Wednesday Reads: Refugees, Whistleblowers and an Egyptian PrincessPosted: May 18, 2011
Dorothy Parvaz has been released. She is in Qatar and in good condition.
An Al Jazeera spokesman said: “I’m delighted to let you know that Dorothy Parvaz has been released and is safe and well and back with us in Doha. She has been in contact with her family, and we are with her now to find out more about her ordeal over the last nineteen days.”
Her fiancé Todd Barker, posted on Facebook: “She is safe in Doha and will be coming to Vancouver BC soon. We can’t wait to see her.”
Good morning, allergies are hitting me hard today…so keep that in mind as you read this post. If it tends to wander or seems unmotivated, blame it on my extremely stuffed up head.
An estimated 25,000 refugees leaving Libya have come to one little island in the Mediterranean. The situation is one of desperation. Last week, over 800 people died when a refugee boat sank just off shore. Michelle Chen: On Italian Island, Refugees Wait at Intersection of Europe’s Hope and Fear
On the tiny Italian island of Lampedusa, perched between North Africa and southern Europe, exhausted young men pile onto the shore from rickety boats. Those who arrived before them wait in makeshift encampments under the anxious eyes of local townspeople. No one knows when they’ll be allowed to leave, or who will accept them.
This is not what democracy looks like.
Imagine the feelings and emotions these people are experiencing. They leave the violence of Libya and Tunisia only to find themselves stuck in limbo.
The unrest in Tunisia and Libya have turned Lampedusa into a makeshift Ellis Island. Several thousand have already arrived from Tunisia, and there is a growing wave of migrants from Libya. The latest rush includes many migrants from elsewhere in Africa or Asia, who were working in Libya when war broke out.
Berlusconi has asked for help in dealing with this “human tsunami,” but Europe is not keen on taking the refugees in.
A generation ago, Europe was leading the way toward a saner approach to national boundaries…The Schengen Agreement, which covers many countries including Spain, Italy, and France, moved Western Europe toward a so-called “border-free zone” to help manage migration into and across the continent.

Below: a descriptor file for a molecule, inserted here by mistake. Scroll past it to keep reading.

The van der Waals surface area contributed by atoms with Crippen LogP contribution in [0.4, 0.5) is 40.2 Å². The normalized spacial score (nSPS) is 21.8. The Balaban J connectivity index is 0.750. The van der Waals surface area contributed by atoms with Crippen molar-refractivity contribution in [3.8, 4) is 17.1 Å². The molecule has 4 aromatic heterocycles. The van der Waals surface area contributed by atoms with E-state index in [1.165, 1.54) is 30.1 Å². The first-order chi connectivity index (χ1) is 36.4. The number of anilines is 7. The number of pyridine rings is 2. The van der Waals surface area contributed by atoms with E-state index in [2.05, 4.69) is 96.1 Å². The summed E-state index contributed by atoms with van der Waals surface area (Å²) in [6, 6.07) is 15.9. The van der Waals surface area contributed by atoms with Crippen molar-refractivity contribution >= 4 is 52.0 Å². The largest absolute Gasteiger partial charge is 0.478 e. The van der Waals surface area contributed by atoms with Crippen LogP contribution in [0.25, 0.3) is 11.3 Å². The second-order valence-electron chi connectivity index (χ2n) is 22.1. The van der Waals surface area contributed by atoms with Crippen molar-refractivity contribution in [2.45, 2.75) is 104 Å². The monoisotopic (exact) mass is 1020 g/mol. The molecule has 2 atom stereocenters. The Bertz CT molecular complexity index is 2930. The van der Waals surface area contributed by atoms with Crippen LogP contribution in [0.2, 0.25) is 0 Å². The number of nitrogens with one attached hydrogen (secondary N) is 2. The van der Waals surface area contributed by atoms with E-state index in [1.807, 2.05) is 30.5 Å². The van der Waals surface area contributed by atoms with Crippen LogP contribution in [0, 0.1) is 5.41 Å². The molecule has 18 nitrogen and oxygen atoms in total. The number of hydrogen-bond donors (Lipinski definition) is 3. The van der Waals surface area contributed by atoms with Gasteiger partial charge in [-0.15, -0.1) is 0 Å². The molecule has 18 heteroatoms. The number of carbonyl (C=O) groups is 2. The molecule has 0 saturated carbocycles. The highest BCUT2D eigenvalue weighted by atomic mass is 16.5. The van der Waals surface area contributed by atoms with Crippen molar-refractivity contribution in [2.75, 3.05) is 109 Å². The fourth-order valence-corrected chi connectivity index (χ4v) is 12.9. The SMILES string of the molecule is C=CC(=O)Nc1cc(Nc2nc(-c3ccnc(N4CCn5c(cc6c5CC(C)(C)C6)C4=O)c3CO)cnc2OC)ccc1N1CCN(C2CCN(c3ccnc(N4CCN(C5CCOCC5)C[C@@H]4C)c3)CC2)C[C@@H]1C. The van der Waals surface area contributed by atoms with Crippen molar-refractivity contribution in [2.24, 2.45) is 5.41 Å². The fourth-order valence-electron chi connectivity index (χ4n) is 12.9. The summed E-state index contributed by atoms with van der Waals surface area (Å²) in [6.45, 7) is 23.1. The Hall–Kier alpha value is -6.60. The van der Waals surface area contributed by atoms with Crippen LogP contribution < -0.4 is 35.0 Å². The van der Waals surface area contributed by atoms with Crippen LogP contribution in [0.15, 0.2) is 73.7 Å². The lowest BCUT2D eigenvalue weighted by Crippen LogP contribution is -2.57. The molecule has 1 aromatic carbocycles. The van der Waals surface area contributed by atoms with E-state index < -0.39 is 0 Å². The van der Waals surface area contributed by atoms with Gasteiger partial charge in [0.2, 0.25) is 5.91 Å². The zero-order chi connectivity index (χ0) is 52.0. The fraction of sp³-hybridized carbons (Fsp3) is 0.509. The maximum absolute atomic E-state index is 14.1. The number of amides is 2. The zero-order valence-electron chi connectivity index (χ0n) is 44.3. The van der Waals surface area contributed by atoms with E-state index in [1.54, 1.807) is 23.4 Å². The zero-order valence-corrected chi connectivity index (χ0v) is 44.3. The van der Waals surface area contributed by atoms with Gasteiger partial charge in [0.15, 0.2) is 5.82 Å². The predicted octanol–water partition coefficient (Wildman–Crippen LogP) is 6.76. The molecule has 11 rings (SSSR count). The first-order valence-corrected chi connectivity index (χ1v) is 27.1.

Now French and Italian officials are seeking to roll back Schengen and temporarily tighten borders. Denmark has joined the rising anti-migrant backlash by seeking to resurrect its border controls. And while Germany criticized Denmark’s border tightening as unprincipled, last year, it was Chancellor Angela Merkel who fanned the flames of xenophobia by declaring that multiculturalism had “failed” in Germany.
Sad to see this reaction from some of the same countries that pushed for intervention in Libya.
Here is an update on Dorothy Parvaz: Iran Says Missing Al Jazeera Reporter Committed Offenses – NYTimes.com
Iran said Tuesday that it was pursuing information about a missing Al Jazeera reporter sent to Tehran by the Syrian government in early May, saying she had committed “several offenses,” including traveling without a valid passport.
The disclosure, by a Foreign Ministry spokesman at a Tehran news conference, was the first public indication from the Iranian authorities of their intentions toward the reporter, Dorothy Parvaz, who has apparently been in Iran for more than two weeks and is possibly in Iranian custody.
I hope she is being treated well. The article mentions that Iran has 34 journalist (possibly more) in custody, which is more than China.
As if we already didn’t know the media is full of lies and stupidity, two new examples have surfaced in recent days, with former administration officials and their media mouthpieces vying for who can pronounce the most incredible lies about the torture policies of the U.S. government. What’s even more amazing is that one ostensibly progressive website and its members have taken at least one of these lies as good coin, a lie so blatant that it only takes a moment’s reflection to realize it’s total BS.
It is a great post by Jeff Kaye, so check it out.
Over at MoJo Kevin Drum has this to say: Chart of the Day: Unemployment Falls Off the Radar | Mother Jones